THE NEW PROMISE OF AMERICAN LIFE
Edited by Lamar Alexander and Chester E. Finn, Jr.
Hudson Institute, 357 pp., $12.95 (paper)
In large part because they are selling themselves as much as
their ideas, presidential candidates like to campaign on broad
themes rather than a laundry list of specifics. Yet in order to be
judged sincere by the voters and serious by the press, a candidate
must have a coherent set of proposals dealing with issues as
diverse and complex as taxes, arms control, welfare, and education.
To generate these proposals, candidates turn to experts for
One such candidate, and first out of the gate with a book tied
to his run for the top office, is former Tennessee governor and US
Education Secretary Lamar Alexander.
Alexander has just edited a collection of essays entitled "The
New Promise of American Life," the product of a two-year project he
headed at the Hudson Institute, an Indianapolis-based think tank.
The book's 20 contributors include co-editor Chester Finn on
"governmentalism," William Kristol on traditional values, and
Howard Baker on foreign policy.
"The New Promise of American Life" is billed as a response to
"The Promise of American Life," written in 1909 by Herbert Croly
(founder of the New Republic magazine). Croly's book outlined the
progressives' vision for the new 20th century; Alexander's presents
a critique of progressivism and a conservative blueprint for the
Croly began by noting the obvious: Life in the United States was
becoming more and more centralized. Advances in travel and
communication were linking once-isolated communities. Corporations,
labor unions, and cities were growing, while small businesses,
family farms, and small towns were withering. Only the federal
government, Croly argued, could stand up to these new combinations
of power and represent the interests of individual Americans. In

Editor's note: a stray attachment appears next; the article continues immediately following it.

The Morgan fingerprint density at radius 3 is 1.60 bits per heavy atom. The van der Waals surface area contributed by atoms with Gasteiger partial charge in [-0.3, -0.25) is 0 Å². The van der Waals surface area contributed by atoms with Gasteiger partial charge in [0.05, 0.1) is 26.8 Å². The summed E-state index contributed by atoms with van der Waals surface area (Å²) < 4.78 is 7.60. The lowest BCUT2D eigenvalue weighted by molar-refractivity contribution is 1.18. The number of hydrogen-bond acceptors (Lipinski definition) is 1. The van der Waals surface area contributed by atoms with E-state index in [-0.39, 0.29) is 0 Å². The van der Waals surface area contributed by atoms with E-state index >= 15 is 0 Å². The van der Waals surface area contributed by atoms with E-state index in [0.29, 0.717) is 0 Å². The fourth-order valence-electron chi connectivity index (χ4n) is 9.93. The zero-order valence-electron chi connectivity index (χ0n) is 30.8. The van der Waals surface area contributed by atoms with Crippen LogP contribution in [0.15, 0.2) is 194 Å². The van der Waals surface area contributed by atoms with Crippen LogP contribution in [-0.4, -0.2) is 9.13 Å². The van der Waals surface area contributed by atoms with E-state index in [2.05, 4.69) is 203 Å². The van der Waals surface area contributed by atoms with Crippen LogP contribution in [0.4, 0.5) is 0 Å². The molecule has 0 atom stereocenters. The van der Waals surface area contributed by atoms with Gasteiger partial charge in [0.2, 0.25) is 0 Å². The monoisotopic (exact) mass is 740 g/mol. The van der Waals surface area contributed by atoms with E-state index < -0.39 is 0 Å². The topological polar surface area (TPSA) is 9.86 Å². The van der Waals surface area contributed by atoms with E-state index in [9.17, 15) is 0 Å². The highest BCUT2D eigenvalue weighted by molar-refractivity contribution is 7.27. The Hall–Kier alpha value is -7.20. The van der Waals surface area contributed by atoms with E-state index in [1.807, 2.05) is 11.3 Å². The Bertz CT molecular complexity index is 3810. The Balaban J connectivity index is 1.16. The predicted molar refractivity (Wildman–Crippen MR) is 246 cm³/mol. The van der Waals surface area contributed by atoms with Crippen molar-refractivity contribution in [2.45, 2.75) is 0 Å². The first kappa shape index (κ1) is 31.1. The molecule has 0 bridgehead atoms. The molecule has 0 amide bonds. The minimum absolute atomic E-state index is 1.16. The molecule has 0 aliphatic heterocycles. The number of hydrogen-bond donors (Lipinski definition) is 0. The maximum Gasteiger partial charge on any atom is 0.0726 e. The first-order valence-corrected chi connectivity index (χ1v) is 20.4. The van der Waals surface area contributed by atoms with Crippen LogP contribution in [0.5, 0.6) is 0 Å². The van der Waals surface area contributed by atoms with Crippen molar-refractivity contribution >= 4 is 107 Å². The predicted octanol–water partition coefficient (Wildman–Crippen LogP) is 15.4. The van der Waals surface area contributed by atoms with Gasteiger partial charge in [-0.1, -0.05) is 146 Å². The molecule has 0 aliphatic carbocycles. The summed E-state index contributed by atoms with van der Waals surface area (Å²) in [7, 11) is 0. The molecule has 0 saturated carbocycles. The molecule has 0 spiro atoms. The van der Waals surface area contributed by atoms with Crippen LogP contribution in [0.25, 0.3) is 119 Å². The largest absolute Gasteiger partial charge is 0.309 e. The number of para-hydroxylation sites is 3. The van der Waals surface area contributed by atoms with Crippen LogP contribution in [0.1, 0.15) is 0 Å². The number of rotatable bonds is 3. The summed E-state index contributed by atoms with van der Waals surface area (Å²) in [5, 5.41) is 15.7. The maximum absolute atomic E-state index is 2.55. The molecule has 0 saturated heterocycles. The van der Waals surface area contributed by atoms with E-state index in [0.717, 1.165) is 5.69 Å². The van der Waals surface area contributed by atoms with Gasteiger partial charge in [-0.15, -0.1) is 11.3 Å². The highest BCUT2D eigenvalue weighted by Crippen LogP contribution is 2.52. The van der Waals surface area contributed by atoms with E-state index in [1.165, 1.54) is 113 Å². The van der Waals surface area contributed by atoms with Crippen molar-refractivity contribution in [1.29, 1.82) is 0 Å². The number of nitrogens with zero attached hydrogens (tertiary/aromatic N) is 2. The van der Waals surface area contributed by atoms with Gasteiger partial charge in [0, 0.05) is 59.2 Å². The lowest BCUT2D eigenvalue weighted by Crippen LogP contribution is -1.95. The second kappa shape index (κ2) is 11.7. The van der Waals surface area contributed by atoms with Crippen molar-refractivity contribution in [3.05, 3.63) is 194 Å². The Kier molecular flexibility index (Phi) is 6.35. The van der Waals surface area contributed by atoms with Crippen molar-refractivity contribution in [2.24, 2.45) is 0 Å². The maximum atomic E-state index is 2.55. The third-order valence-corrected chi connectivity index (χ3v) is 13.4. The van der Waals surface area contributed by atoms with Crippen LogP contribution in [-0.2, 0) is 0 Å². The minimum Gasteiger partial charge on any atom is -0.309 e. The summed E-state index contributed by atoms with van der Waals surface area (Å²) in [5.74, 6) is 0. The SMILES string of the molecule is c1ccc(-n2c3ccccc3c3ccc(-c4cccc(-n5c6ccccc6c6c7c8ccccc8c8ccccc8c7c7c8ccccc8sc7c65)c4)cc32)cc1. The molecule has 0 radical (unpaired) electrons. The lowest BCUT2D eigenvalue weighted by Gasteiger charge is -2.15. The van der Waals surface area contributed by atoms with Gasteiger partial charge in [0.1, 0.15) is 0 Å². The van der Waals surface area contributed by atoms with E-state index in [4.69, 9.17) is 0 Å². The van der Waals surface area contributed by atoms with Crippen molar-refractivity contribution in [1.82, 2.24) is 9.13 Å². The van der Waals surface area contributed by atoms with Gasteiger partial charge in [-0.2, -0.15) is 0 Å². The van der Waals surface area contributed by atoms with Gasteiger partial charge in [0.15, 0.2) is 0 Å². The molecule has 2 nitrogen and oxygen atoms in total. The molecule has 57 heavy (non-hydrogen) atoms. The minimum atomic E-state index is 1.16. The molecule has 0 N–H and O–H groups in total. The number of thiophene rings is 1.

his words, "the national advance of the American democracy does
demand an increasing amount of centralized action and
Croly's call for a larger, more active federal government set
the stage for Franklin Roosevelt's New Deal and Lyndon Johnson's
Great Society. As a result, according to Alexander, the federal
government "has grown too big, too meddlesome, too greedy, too
controlling." Even worse, relying on Washington has weakened the
fundamental institutions of American life, the family, church,
neighborhood, and school.
Alexander sees the Republican rout in the 1994 elections as
proof that Americans have rejected the vision Croly outlined.
What kind of United States do Alexander and his fellow
contributors envision? Issues that truly require government
involvement would be handled at the lowest level of government
possible. Some federal agencies would be eliminated and most of the
rest would be moved out of Washington. Congress would have shorter
sessions - Alexander's call of "Cut their pay and send them home"
has become famous - and term limits to keep it responsive to voters.
Economic policy would aim to unleash private enterprise through
lower taxes, which would be tied to consumption rather than income
to encourage saving. …